Plagioclase is a series of tectosilicate (framework silicate) minerals within the feldspar group. Rather than referring to a particular mineral with a specific chemical composition, plagioclase is a continuous solid solution series, more properly known as the plagioclase feldspar series (from the Ancient Greek for "oblique fracture", in reference to its two cleavage angles). This was first shown by the German mineralogist Johann Friedrich Christian Hessel (1796–1872) in 1826. The series ranges from albite to anorthite endmembers (with respective compositions NaAlSi3O8 to CaAl2Si2O8), where sodium and calcium atoms can substitute for each other in the mineral's crystal lattice structure. Plagioclase in hand samples is often identified by its polysynthetic crystal twinning or 'record-groove' effect.
|Category||Feldspar mineral group, tectosilicate|
|NaAlSi3O8 – CaAl2Si2O8|
|Crystal class||Pinacoidal (1) |
(same H-M symbol)
|Color||White, gray, bluish white, e|
|Mohs scale hardness||6 - 6.5|
|Diaphaneity||Transparent to translucent|
|Specific gravity||2.62 (albite) to 2.76 (anorthite)|
|Optical properties||Biaxial (+) albite, biaxial (-) anorthite|
|Refractive index||Albite: nα 1.527, nβ 1.532 nγ 1.538|
Anorthite: nα 1.577 nβ 1.585 nγ 1.590
|Solubility||Albite insoluble in HCl, anorthite decomposed by HCl |
Plagioclase is a major constituent mineral in the Earth's crust, and is consequently an important diagnostic tool in petrology for identifying the composition, origin and evolution of igneous rocks. Plagioclase is also a major constituent of rock in the highlands of the Earth's moon. Analysis of thermal emission spectra from the surface of Mars suggests that plagioclase is the most abundant mineral in the crust of Mars.
Plagioclase series membersEdit
The composition of a plagioclase feldspar is typically denoted by its overall fraction of anorthite (%An) or albite (%Ab), and readily determined by measuring the plagioclase crystal's refractive index in crushed grain mounts, or its extinction angle in thin section under a polarizing microscope. The extinction angle is an optical characteristic and varies with the albite fraction (%Ab). There are several named plagioclase feldspars that fall between albite and anorthite in the series. The following table shows their compositions in terms of constituent anorthite and albite percentages.
- Anorthite was named by Gustav Rose in 1823 from the Ancient Greek meaning oblique, referring to its triclinic crystallization. Anorthite is a comparatively rare mineral but occurs in the basic plutonic rocks of some orogenic calc-alkaline suites.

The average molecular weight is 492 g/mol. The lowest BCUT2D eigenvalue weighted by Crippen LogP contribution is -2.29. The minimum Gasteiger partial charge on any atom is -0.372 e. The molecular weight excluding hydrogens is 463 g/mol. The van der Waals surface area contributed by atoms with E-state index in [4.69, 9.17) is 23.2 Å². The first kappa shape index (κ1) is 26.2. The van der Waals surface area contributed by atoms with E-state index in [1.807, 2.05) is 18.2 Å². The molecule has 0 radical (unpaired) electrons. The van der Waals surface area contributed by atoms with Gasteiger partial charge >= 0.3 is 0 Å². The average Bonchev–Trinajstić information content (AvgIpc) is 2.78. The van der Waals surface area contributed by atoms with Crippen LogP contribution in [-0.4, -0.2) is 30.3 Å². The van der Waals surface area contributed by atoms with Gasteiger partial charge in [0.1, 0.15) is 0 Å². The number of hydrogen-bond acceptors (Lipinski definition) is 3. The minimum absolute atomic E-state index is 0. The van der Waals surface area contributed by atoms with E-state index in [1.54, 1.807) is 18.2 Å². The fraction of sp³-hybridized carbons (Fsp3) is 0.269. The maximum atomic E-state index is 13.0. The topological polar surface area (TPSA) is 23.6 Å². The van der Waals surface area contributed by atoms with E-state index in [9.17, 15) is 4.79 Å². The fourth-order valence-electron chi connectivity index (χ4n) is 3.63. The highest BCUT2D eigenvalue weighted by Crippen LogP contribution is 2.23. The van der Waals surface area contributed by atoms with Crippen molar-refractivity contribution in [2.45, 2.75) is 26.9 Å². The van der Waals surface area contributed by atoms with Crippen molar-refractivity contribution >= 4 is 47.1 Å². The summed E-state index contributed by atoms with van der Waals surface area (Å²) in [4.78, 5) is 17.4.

- Albite is named from the Latin albus, in reference to its unusually pure white color. It is a relatively common and important rock-making mineral associated with the more acid rock types and in pegmatite dikes, often as the variety Cleavelandite with rarer minerals like tourmaline and beryl.
The intermediate members of the plagioclase group are very similar to each other and normally cannot be distinguished except by their optical properties. The specific gravity in each member (albite 2.62) increases 0.02 per 10% increase in anorthite (2.75).
- Bytownite, named after the former name for Ottawa, Ontario, Canada (Bytown), is a rare mineral occasionally found in more basic rocks.
- Labradorite is the characteristic feldspar of the more basic rock types such as diorite, gabbro, andesite, or basalt and is usually associated with one of the pyroxenes or amphiboles. Labradorite frequently shows an iridescent display of colors due to light refracting within the lamellae of the crystal. It is named after Labrador, where it is a constituent of the intrusive igneous rock anorthosite which is composed almost entirely of plagioclase. A variety of labradorite known as spectrolite is found in Finland.
- Andesine is a characteristic mineral of rocks such as diorite which contain a moderate amount of silica and related volcanics such as andesite.
- Oligoclase is common in granite, syenite, diorite, and gneiss. It is a frequent associate of orthoclase. The name oligoclase is derived from the Greek for little and fracture, in reference to the fact that its cleavage angle differs significantly from 90°. Sunstone is mainly oligoclase (sometimes albite) with flakes of hematite.
- Klein, Cornelis and Cornelius S. Hurbut, Jr.; Manual of Mineralogy, Wiley, 20th ed., 1980, pp.454-456 ISBN 0-471-80580-7
- Webmineral data
- Milam, K. A.; et al. (2010). "Distribution and variation of plagioclase compositions on Mars". Journal of Geophysical Research: Planets. 115 (E9). doi:10.1029/2009JE003495.